TPM: If the week of April 2, 2012, goes down in political history, it’ll be for the fact that Republicans suddenly rediscovered their reverence for the third branch of government. What brought about the change of heart? President Obama’s comments on Monday and Tuesday in which he opined that an adverse Supreme Court ruling on his health care law would represent an extraordinary act of judicial overreach.
On Tuesday, in an extraordinarily unusual step, three Republican appointees to the Fifth Circuit Court of Appeals went toe-to-toe with the president in the political sphere. On Thursday, Senate Minority Leader Mitch McConnell advised Obama to “back off.” The courts’ authority is to be respected, regardless of outcome, he said.
This is a rich new twist for the GOP, which has made decades of sport out of attacking an out-of-control judiciary for legislating from the bench. You literally only have to look back to this GOP presidential primary to find examples of Republicans questioning the courts’ legitimacy and even threatening to neuter them using powers reserved for the other two branches of government. Here’s a brief digest:
NYT Editorial: In ruling on the constitutionality of requiring most Americans to obtain health insurance, the Supreme Court faces a central test: whether it will recognize limits on its own authority to overturn well-founded acts of Congress.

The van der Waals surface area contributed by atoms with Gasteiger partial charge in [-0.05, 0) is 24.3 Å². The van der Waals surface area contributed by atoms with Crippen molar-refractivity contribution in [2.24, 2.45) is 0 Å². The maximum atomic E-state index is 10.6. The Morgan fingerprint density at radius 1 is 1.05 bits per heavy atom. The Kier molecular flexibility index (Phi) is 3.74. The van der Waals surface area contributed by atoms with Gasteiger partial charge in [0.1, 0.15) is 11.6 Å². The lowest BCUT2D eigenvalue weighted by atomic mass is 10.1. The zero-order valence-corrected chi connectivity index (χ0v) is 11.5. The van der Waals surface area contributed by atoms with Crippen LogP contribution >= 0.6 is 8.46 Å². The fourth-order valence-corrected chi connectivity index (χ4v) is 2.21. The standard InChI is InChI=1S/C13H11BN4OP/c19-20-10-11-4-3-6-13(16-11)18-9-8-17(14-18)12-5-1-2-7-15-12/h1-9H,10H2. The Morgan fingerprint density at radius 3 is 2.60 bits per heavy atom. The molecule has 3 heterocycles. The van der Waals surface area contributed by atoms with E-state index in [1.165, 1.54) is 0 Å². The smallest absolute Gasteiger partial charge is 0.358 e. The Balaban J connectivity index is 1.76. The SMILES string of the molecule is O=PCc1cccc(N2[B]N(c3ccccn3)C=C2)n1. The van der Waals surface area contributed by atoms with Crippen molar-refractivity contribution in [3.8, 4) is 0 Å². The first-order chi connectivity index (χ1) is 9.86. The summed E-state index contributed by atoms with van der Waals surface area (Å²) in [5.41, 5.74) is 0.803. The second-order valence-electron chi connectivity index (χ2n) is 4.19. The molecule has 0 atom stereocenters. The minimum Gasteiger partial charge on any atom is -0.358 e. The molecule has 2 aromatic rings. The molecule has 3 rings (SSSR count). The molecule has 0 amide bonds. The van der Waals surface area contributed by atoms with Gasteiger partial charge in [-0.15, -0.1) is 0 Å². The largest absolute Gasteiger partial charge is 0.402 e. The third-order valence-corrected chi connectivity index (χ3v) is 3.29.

… The court has no authority under the Constitution to judge the merits or effectiveness of the health care law. That is Congress’s job.
…. If the Supreme Court hews to established law, the only question it must answer in this case is modest: Did Congress have a rational basis for concluding that the economic effects of a broken health care system warranted a national solution? The answer is incontrovertibly yes.
Greg Sargent: If you want to understand what’s really at stake in the battle over Obamacare you need to watch Mitt Romney’s appearance on Jay Leno last night.
It comes down to this: Should the federal government play any meaningful role at all in helping the millions of uninsured who can’t get coverage — particularly those with preexisting conditions?
On Leno, Romney repeated his vow to transfer health reform back to the states. But he was also repeatedly pressed to say what he would do for those with preexisting conditions if Obamacare were repealed. Without saying how, Romney replied that people with preexisting conditions should continue to get insurance — as long as they’ve been insured in the past. He refused to say what should be done about those who have never had insurance.
Washington Post: Half of all Americans now express unfavorable views of Mitt Romney, a new high for the GOP presidential hopeful in Washington Post-ABC News polling…
….. Negative impressions are up eight percentage points in the past week, nudging past the previous high …. 50 percent of all adults and 52 percent of registered voters express unfavorable opinions of Romney…
…. 53 percent of Americans hold favorable views of the president; for Romney, that number slides to 34 percent …Romney is underwater with independents: 35 percent view him favorably, 52 percent unfavorably.